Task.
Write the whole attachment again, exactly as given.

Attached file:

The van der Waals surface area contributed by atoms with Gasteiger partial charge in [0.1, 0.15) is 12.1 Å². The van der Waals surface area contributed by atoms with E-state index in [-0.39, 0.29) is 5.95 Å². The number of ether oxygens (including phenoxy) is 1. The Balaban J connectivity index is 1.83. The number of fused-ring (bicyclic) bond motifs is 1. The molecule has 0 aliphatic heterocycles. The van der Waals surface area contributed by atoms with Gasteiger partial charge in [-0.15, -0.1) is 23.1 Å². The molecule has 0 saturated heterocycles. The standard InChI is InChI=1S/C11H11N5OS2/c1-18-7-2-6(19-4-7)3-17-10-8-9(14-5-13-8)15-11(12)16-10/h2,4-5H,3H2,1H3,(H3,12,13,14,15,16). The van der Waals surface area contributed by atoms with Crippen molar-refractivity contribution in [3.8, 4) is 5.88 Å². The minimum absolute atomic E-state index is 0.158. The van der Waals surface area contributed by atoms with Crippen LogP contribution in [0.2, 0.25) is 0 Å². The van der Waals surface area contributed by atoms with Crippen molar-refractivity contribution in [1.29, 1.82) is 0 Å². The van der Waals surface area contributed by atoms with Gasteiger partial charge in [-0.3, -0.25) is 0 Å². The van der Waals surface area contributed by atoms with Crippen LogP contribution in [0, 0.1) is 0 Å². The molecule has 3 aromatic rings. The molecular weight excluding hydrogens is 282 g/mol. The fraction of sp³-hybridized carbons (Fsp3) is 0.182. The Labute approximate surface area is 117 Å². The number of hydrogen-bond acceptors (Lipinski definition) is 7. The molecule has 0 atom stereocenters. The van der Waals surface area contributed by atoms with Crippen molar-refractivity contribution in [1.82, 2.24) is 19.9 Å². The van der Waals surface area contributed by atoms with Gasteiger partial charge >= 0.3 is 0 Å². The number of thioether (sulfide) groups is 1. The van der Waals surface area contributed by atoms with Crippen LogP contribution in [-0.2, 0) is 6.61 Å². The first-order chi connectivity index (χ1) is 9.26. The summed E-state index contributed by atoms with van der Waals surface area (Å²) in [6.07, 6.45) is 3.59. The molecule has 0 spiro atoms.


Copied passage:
The van der Waals surface area contributed by atoms with Gasteiger partial charge in [0.1, 0.15) is 12.1 Å². The van der Waals surface area contributed by atoms with E-state index in [-0.39, 0.29) is 5.95 Å². The number of ether oxygens (including phenoxy) is 1. The Balaban J connectivity index is 1.83. The number of fused-ring (bicyclic) bond motifs is 1. The molecule has 0 aliphatic heterocycles. The van der Waals surface area contributed by atoms with Gasteiger partial charge in [-0.15, -0.1) is 23.1 Å². The molecule has 0 saturated heterocycles. The standard InChI is InChI=1S/C11H11N5OS2/c1-18-7-2-6(19-4-7)3-17-10-8-9(14-5-13-8)15-11(12)16-10/h2,4-5H,3H2,1H3,(H3,12,13,14,15,16). The van der Waals surface area contributed by atoms with Crippen molar-refractivity contribution in [3.8, 4) is 5.88 Å². The minimum absolute atomic E-state index is 0.158. The van der Waals surface area contributed by atoms with Crippen LogP contribution in [0.2, 0.25) is 0 Å². The van der Waals surface area contributed by atoms with Crippen molar-refractivity contribution in [1.29, 1.82) is 0 Å². The van der Waals surface area contributed by atoms with Gasteiger partial charge in [-0.3, -0.25) is 0 Å². The van der Waals surface area contributed by atoms with Crippen LogP contribution in [0, 0.1) is 0 Å². The molecule has 3 aromatic rings. The molecular weight excluding hydrogens is 282 g/mol. The fraction of sp³-hybridized carbons (Fsp3) is 0.182. The Labute approximate surface area is 117 Å². The number of hydrogen-bond acceptors (Lipinski definition) is 7. The molecule has 0 atom stereocenters. The van der Waals surface area contributed by atoms with Crippen molar-refractivity contribution in [1.82, 2.24) is 19.9 Å². The van der Waals surface area contributed by atoms with Gasteiger partial charge >= 0.3 is 0 Å². The number of thioether (sulfide) groups is 1. The van der Waals surface area contributed by atoms with Crippen LogP contribution in [-0.2, 0) is 6.61 Å². The first-order chi connectivity index (χ1) is 9.26. The summed E-state index contributed by atoms with van der Waals surface area (Å²) in [6.07, 6.45) is 3.59. The molecule has 0 spiro atoms.